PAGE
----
In addition, he has written extensively about Bonobos and Monkeys.

Bonobos (Pan Paniscus) were once commonly referred to as Pygmy Chimpanzees. Bonobos are closely related to Chimpanzees but are shorter, smaller framed and thinner. They are better climbers and spend more time in trees. In addition they have longer limbs, pinker lips, dark hair and face, have a tail tuft and the hair on their head is long and parted. Bonobos are only slightly in weight than chimpanzees. Bonobos are less aggressive than Chimpanzees.

Bonobo center of gravity is lower than that of Chimpanzees.

This key feature enables Bonobos to stand more erect and walk for more like a human. Bonobos and Chimpanzees share about 98.5

percent of our genetic material.

Bonobos live in the remote lowland rainforests of the

Democratic Republic of the Congo, south of the Congo River.

Chimpanzees live north of the Congo River.

Because of their remote habitat Bonobos were the last Great

Ape to be discovered. Ernst Schwarz, a German anatomist is given credit for discovering Bonobos in 1928.

It was the American anatomist Harold Coolidge who elevated Bonobos to species status.

Bonobo diet consists of fruits, leaves, roots, seeds,

flowers, mushrooms, bark and insects. They hunt animals and fish on occasion.

Bonobo society is matriarchal. Females generally form

powerful alliances that can ward off a stronger male through bellicose behaviour or outright aggression, but the latter is less common.

If you’re a male like me, you’re probably wondering why these guys don’t fight back more ferociously. Bonobo society is hypersexual. Conflicts are often alleviated through sexual acts.

Even the young display sexual behaviours.

15

Lesbianism and homosexuality, especially lesbianism occurs often. Genital rubbing and contact is used as an appeasement in times of group stress.

Bonobos are endangered. Their small habitat makes only

aggravates the problem. Human encroachment, habitat destruction and Bush meat are big problems. There are an estimated 10,000

Bonobos left in the wild.

There are 2 orang-utan subspecies, the Borneo Orang-utan (Pygmaeus), and the Sumatran Orang-utan (Abelii). Orang-utans live in Borneo and Sumatra. These are islands in Indonesia and Malaysia.

The word Orang-utan is Malay for ‘person’ or man of the forest.

Orangutans are the largest arboreal animals, spending about 90 percent of their time in tree tops. Their arms are long.

Large males have an arm span of 7 feet.

When orang-utans walk their arms nearly touch the ground.

They are very proficient tree swinging apes, grasping vines and branches with four of their fingers. Their thumbs are located lower on their hand than apes. They can wade in water, but cannot swim.

Sexual dimorphism is apparent, males stand at 5 ft. They weigh up to 250 lbs. females weigh 85 to 120 lbs.

Orangutans have thick bones, prominent head, massive neck, short legs and opposable thumbs on their hands and feet. The hair is rusty orange or reddish brown (the Sumatran Orang-utan’s coat is lighter than the Borneo counterpart).

Males of both species have cheek pads. However, Bornean males have considerably larger cheek pads and a prominent laryngeal sack. Bornean males have a square-shaped face.

Sumatran males have a diamond-shaped face with less

prominent cheek pads and laryngeal sack.

At the turn of the 20th century there were over 300,000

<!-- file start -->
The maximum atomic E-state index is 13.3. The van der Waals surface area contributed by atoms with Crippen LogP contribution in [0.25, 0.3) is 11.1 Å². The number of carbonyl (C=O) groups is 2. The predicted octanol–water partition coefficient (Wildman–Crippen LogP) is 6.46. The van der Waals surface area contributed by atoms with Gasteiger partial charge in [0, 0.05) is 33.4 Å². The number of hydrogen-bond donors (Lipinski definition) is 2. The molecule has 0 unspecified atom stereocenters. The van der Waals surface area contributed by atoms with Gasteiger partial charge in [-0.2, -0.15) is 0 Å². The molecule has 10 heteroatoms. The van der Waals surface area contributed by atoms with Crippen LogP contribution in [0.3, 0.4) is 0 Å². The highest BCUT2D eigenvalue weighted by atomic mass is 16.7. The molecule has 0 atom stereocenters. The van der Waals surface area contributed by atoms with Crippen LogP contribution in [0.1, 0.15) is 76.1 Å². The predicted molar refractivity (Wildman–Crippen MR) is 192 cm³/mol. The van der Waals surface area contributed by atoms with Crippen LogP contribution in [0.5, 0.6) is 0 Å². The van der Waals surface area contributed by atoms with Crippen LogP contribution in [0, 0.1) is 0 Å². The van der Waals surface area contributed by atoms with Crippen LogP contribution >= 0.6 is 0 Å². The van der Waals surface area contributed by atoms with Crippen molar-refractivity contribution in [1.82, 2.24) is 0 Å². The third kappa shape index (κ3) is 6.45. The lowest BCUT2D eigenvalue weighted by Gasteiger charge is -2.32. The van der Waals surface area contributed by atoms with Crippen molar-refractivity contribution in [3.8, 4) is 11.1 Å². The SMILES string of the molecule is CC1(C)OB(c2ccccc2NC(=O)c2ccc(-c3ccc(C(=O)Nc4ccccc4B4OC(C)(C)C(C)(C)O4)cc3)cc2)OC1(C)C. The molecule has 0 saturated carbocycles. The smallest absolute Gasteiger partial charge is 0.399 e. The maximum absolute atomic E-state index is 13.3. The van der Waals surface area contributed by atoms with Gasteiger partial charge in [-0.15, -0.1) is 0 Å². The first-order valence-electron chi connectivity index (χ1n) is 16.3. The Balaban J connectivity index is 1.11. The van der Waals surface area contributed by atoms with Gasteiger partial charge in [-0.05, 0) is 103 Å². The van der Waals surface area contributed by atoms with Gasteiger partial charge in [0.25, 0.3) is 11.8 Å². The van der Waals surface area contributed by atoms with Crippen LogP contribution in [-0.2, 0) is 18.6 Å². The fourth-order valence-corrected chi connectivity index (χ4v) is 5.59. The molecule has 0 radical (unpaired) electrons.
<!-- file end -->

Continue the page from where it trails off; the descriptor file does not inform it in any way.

Orang-utans in the wild. They have been devastated by habitat destruction (timber industry, palm oil plantations) hunting, and the sale of Orang-utans (mostly babies).

Baby Orang-utans (up to five individuals) are smothered

together in tiny, filthy crates or cages. Ventilation, proper food, water, rest and medication are not given. Money is the key factor.

Over 90 percent of the estimated 300,000 plus Orangutans have been lost. In fact, between 1993 and 2000 Northern Sumatra lost roughly 50 percent of its Orangutan population. Between 1950 and 2000 roughly 40 percent of Indonesia’s forests were eradicated. Any kind of a clearing or roadway into the forest has serious and potentially devastating consequences for Orangutan populations.

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In the early years of the 21st century Taiwan was a hot spot

for Orang-utan shipments. Laws are only as good as their enforcement.

Dr. Birute’ Galdikas was born 1946 in Wiesbaden, Germany, but

is

of

Lithuanian

origin.

She

is

a

primatologist,

conservationist, ethologist and anthropologist. She is world renown for her work in the field of Primatology, in particular her work with Orangutans. Academically, she studied zoology, psychology and anthropology.

Dr.

Galdikas

founded

The

Orang-utan

Foundation

International in 1986. OFI is a non-profit organization deeply committed to the conservation of Orangutans and their rainforest habitat. In addition, Camp Leakey, located within

Tanjung Puting National Park is an Orang-utan research center.

The Orang-utan Foundation International runs The Orang-utan Care Center and Quarantine (OCCQ) situated in the Dayak Village.

Dayaks are the Native Inhabitants of Borneo. Currently, there are 330 orang-utans therein.

The OCCQ helps to direct The Lamandau Wildlife Reserve), a place where wild born ex-captive Orangutans are released into the wild.

The OFI works with World Education and the Orang-utan

Conservation Forum whose top five issues are:

-Stopping illegal logging, mining and forest conversion

-Increasing

sustainable

economic

alternatives

for

communities surrounding critical orang-utan habitat.

-Assuring sustained funding for long-term in-situ Orang-

utan research vital for effective conservation efforts.